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European Cup Winter Throwing Recap

Right now I’m in Sofia, Bulgaria for the European Cup Winter Throwing. This is my first competition of the 2011 season and, to get straight to the point, I didn’t reach my expectations for the meet.

The Swiss team for the 2011 European Cup Winter Throwing: Nicola Müller, Rebecca Bähni, Lydia Wehrli, and myself (l-r)


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How Not to Reach Your Goals

Sometimes things are so stacked against you that you feel like you cannot fail. It’s a similar line of thinking to the famous “two wrongs make a right.” That is how I felt on Friday and why I was so optimistic. In reality, however, the more things that are stacked against you, the more likely you are to fail. So the fact that I’ve been sick of the past week with my first illness in year, the fact that I didn’t throw the shot put much, that my technique is erratic, and that others actually focus all their energy on the event ended up winning. I lost. Badly. I took home a measly tenth place and was five feet under my personal best. But as I said on Friday, I had nothing to lose. I enjoyed the competition and will try again at the Swiss Outdoor Championships in August.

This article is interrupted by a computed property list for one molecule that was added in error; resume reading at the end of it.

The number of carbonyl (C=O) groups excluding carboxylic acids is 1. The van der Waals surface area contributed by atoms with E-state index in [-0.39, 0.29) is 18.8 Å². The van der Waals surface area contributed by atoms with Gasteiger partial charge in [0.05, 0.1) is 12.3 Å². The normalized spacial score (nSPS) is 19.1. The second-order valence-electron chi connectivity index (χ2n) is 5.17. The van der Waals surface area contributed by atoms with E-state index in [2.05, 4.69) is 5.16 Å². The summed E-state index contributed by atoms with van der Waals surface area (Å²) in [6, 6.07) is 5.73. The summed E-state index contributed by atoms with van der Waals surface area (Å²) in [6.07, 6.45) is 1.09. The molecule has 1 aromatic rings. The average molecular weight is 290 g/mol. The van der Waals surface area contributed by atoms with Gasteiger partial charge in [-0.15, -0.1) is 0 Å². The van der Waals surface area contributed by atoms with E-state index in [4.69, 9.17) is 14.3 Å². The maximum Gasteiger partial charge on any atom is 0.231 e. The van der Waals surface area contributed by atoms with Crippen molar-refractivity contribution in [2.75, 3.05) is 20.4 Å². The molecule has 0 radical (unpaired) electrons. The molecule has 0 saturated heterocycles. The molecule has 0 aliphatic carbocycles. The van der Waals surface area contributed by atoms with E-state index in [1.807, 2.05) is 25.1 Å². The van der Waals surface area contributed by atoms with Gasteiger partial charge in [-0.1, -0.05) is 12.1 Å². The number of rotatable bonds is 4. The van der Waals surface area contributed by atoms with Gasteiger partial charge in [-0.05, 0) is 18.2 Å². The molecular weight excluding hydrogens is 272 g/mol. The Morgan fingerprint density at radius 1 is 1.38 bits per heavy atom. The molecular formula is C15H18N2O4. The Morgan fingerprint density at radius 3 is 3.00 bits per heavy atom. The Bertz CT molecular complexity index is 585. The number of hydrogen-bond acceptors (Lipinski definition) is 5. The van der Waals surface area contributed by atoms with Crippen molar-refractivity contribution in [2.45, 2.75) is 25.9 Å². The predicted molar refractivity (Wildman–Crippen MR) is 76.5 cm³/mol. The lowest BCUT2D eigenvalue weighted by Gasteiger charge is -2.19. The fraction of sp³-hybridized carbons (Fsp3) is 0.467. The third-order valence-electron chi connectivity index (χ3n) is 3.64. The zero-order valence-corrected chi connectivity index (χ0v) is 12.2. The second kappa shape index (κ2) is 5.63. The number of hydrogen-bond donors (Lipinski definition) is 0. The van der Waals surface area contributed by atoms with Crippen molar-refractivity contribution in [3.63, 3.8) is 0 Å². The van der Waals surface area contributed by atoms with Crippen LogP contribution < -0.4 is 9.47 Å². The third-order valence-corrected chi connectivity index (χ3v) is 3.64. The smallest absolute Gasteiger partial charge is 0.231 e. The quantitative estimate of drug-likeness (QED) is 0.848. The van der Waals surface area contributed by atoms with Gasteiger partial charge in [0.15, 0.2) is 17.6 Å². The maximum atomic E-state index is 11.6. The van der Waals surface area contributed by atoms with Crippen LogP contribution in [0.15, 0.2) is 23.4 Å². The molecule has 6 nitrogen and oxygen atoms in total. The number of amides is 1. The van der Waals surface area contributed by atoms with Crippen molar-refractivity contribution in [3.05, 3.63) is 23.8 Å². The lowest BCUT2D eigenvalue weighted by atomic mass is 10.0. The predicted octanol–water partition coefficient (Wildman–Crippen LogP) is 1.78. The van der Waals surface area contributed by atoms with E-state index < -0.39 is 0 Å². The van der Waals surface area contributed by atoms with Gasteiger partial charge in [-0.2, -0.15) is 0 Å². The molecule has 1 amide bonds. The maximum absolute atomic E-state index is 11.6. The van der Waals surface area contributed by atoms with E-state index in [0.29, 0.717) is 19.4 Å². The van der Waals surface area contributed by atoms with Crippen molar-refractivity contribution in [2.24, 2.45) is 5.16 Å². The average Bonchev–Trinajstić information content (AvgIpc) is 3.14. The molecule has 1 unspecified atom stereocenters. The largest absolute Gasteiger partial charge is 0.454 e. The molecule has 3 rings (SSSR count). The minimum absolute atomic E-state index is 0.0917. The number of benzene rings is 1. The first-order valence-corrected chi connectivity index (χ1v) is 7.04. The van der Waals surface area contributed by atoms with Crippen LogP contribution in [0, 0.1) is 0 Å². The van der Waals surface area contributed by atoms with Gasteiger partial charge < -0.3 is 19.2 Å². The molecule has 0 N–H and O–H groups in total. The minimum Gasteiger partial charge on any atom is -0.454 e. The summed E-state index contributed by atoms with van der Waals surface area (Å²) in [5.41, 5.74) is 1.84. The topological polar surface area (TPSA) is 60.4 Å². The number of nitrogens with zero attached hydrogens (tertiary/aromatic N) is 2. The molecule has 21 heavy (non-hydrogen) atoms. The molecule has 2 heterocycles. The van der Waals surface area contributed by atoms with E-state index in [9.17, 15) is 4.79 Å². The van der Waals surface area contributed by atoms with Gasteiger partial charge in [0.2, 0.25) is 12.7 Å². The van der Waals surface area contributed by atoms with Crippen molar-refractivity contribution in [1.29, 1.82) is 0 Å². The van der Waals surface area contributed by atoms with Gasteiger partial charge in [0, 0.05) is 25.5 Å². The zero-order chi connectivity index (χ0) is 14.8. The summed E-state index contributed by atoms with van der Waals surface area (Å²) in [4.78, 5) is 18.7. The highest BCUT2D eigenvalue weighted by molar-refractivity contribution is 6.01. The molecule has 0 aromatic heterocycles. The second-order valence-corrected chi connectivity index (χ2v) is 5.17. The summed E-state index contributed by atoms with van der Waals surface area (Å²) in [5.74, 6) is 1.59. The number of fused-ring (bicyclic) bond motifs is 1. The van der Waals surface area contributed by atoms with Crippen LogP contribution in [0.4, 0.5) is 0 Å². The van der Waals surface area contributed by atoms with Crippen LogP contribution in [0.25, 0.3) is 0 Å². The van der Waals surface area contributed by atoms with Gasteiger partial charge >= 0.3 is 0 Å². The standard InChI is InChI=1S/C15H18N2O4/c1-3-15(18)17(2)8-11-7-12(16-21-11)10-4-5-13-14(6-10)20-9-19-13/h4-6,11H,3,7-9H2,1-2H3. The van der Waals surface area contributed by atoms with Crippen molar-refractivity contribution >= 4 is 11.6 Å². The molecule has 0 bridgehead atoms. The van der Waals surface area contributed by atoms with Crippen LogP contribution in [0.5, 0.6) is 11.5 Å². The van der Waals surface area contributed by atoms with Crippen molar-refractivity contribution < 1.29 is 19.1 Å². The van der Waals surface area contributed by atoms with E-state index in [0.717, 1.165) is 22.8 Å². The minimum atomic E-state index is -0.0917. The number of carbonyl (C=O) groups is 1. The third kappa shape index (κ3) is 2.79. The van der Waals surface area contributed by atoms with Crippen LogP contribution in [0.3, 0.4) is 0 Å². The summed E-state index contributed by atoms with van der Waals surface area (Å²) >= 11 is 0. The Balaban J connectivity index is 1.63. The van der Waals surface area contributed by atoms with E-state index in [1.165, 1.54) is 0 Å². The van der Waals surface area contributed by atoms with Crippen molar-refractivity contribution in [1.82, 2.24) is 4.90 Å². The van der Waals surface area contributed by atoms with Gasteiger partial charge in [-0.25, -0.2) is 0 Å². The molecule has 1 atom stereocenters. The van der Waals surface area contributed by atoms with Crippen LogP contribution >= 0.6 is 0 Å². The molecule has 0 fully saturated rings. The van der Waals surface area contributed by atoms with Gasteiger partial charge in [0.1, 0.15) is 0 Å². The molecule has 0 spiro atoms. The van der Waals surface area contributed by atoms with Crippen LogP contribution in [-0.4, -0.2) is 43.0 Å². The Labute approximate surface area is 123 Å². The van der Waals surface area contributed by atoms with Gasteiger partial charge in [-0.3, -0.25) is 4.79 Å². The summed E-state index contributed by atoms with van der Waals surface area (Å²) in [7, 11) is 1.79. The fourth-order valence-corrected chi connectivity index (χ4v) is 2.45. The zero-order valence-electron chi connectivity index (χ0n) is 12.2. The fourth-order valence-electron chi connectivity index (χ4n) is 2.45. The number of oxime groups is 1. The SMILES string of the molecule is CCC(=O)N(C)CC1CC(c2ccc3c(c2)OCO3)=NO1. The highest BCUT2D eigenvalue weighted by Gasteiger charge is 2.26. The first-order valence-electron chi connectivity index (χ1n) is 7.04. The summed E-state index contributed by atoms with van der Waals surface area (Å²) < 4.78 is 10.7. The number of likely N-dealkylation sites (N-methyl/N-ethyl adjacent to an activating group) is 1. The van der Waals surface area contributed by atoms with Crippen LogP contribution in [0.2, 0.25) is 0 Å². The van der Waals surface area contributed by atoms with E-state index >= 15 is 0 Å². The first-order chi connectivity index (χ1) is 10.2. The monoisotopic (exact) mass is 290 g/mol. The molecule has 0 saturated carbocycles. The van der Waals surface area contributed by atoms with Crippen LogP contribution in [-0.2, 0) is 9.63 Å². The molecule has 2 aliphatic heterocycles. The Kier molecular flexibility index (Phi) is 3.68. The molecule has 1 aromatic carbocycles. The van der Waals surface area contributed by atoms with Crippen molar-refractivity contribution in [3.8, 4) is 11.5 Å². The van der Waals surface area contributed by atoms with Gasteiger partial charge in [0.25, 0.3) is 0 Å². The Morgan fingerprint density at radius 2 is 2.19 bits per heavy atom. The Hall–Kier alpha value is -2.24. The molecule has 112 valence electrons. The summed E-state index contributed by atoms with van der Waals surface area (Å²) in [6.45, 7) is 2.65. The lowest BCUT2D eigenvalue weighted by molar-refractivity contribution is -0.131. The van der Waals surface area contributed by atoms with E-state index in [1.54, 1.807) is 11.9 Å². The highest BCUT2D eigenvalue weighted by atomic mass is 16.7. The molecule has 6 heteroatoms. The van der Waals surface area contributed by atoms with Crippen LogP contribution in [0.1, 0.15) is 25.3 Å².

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Lovely Luxembourg

Ettelbrück, Luxembourg. Photo courtesy of Tourism Ettelbrück.

As much as I like Switzerland, I am always searching for meets outside the country so I can face some tougher competition or find a good ring. After meeting Luxembourg champion Steve Tonizzo in Locarno last month, I was invited to the CAPA Memorial Kops Ludivig Reuter competition, a late-season throwers memorial meet that he hosts with some of the top French, Belgian and German throwers. Good meets are hard to find, so I was pleased to have a a chance to throw against some good competition and also visit my sister who lives nearby. Having visited Liechtenstein back in 2007, the trip would also allowed me to complete my tour of small countries and principalities that begin with the letter ‘L’.